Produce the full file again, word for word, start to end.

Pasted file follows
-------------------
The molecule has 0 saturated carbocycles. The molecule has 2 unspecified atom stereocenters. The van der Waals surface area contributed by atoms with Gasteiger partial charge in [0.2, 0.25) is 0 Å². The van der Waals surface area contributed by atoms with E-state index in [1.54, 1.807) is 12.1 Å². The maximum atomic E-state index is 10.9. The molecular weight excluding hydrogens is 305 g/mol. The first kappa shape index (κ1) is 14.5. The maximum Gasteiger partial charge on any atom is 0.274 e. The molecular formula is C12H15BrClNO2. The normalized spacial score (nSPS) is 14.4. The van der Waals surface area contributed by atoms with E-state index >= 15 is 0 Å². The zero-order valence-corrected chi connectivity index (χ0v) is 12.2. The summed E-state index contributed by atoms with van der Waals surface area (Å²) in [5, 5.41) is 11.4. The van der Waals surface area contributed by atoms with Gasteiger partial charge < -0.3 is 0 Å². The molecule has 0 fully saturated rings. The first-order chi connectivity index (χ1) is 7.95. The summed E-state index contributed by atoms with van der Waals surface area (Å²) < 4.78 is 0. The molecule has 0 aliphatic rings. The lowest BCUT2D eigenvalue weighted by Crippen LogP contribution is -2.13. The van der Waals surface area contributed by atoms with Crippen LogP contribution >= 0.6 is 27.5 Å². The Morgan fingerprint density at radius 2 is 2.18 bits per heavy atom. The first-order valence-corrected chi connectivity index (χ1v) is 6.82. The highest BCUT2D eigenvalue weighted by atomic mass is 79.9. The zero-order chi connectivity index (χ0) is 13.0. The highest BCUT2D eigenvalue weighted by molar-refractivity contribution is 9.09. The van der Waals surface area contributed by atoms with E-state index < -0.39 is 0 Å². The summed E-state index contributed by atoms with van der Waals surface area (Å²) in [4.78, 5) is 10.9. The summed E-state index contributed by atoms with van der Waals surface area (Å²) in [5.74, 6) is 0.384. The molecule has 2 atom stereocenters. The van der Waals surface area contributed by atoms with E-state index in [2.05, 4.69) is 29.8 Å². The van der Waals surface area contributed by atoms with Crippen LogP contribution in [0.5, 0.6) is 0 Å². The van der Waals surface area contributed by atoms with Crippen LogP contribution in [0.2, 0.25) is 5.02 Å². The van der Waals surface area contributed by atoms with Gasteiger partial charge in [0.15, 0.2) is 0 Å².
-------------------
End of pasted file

The molecule has 0 saturated carbocycles. The molecule has 2 unspecified atom stereocenters. The van der Waals surface area contributed by atoms with Gasteiger partial charge in [0.2, 0.25) is 0 Å². The van der Waals surface area contributed by atoms with E-state index in [1.54, 1.807) is 12.1 Å². The maximum atomic E-state index is 10.9. The molecular weight excluding hydrogens is 305 g/mol. The first kappa shape index (κ1) is 14.5. The maximum Gasteiger partial charge on any atom is 0.274 e. The molecular formula is C12H15BrClNO2. The normalized spacial score (nSPS) is 14.4. The van der Waals surface area contributed by atoms with E-state index >= 15 is 0 Å². The zero-order valence-corrected chi connectivity index (χ0v) is 12.2. The summed E-state index contributed by atoms with van der Waals surface area (Å²) in [5, 5.41) is 11.4. The van der Waals surface area contributed by atoms with Gasteiger partial charge < -0.3 is 0 Å². The molecule has 0 fully saturated rings. The first-order chi connectivity index (χ1) is 7.95. The summed E-state index contributed by atoms with van der Waals surface area (Å²) < 4.78 is 0. The molecule has 0 aliphatic rings. The lowest BCUT2D eigenvalue weighted by Crippen LogP contribution is -2.13. The van der Waals surface area contributed by atoms with Crippen LogP contribution >= 0.6 is 27.5 Å². The Morgan fingerprint density at radius 2 is 2.18 bits per heavy atom. The first-order valence-corrected chi connectivity index (χ1v) is 6.82. The highest BCUT2D eigenvalue weighted by atomic mass is 79.9. The zero-order chi connectivity index (χ0) is 13.0. The highest BCUT2D eigenvalue weighted by molar-refractivity contribution is 9.09. The van der Waals surface area contributed by atoms with E-state index < -0.39 is 0 Å². The summed E-state index contributed by atoms with van der Waals surface area (Å²) in [4.78, 5) is 10.9. The summed E-state index contributed by atoms with van der Waals surface area (Å²) in [5.74, 6) is 0.384. The molecule has 2 atom stereocenters. The van der Waals surface area contributed by atoms with E-state index in [2.05, 4.69) is 29.8 Å². The van der Waals surface area contributed by atoms with Crippen LogP contribution in [0.5, 0.6) is 0 Å². The van der Waals surface area contributed by atoms with Crippen LogP contribution in [0.2, 0.25) is 5.02 Å². The van der Waals surface area contributed by atoms with Gasteiger partial charge in [0.15, 0.2) is 0 Å².